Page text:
Escrow, Title, Taxes and Closing Costs
Title Insurance
What is Title Insurance?
Title insurance is a contract of indemnity which guarantees that the title to the property is as reported. If its not as reported, we will reimburse the buyers for actual loss or damage under the condition speicified in the policy. the title policy covers the insured for their loss up the amount of the policy.

Title insurance assures owners that they are acquiring marketable title. Title insurance is designed to climinate risk or loss caused by defects in title from the past. Title insurance provides coverage only for title problems which were already in existence at the time the policy was issued.

Title Search
Fidelity National Title works to eliminate risks by perofrming a search of the public records or through our own plant. The search consists of public records, laws and court decisions pertaining to the property to determine the current recorded ownership, any recorede liens or encumbrances or any other matters of record which could affect the title to the property. When a title search is complete, fidelity issues a preliminary title report detailing the current status of title.

A preliminary report contains vital information which can affect the close of escrow: ownership of the subject property, how the current owners hold title, matters of record that specifically affect the subject property or the owners of the property, a legal description of the property and an informational plat map.

What Does a Title Policy Cover?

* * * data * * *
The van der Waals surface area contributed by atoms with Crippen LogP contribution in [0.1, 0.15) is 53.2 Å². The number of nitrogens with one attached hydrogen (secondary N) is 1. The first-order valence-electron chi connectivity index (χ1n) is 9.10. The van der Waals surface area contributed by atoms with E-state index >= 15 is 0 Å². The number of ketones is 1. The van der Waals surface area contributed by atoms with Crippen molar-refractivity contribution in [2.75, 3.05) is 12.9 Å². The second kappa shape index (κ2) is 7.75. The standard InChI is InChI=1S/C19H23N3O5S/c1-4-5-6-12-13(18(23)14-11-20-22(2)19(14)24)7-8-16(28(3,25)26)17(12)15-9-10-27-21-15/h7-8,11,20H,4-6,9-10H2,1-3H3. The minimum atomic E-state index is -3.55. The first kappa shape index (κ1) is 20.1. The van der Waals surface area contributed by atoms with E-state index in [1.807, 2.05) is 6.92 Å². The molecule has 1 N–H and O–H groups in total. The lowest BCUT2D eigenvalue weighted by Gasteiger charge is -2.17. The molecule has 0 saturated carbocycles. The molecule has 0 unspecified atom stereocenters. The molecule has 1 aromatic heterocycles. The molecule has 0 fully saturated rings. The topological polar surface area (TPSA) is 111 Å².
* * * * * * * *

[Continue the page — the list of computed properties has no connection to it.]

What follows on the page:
Not all risks can be determined by a title search, since certain things such as forgeries, identity of persons, incompetency, failure to comply with the law, or incapacity cannot be disclosed by an examination of the public records.

The preliminary title report is an offer to insure under certain situations, the title policy is a contract that gives coverage against such problems.

The California Land Title Association (CLTA) is the standard policy of title insurance in california.

What Does CLTA Cover?
A forged signature on the deed.
Mistakes in the interpretation of wills or other legal documents.
Deeds delivered without the consent of the grantor.
Deeds and mortgages signed by persons not of sound mind, by monors or by someone listed as single but is in fact, married.
Impersonation of the real owner.
Errors in copying or indexing.
Falsification of records.
Undisclosed or missing heirs.
Recording mistakes.
With regard to lenders coverage it covers:
The priority of the insured mortgage
The invalidity or unenforccability of the insured assignment
The invalidity or unenforceability of the lien of the insured morgage on the title.
Title Insurance Comparison
Someone else owns a recorded interest in your title
A document is not properly signed, sealed, acknowledged or delivered
Forgery, fraud, duress, incompetency, incapacity or impersonation
Defective recording of any document
Unmarketability of title
Mechanic’s lien protection for work or materials done prior to the policy date except where the insured has agreed to same
Forced removal of the residential structure because it extends onto other land, an easement shown as an exception to the policy, any unrecorded subsurface easement, or it violates an enforceble CC&R or zoning ordinance
Unrecorded liens by the homeowner’s association
Others have rights arising out of leases, contracts, or options
Someone else has an easement on your land
Plain language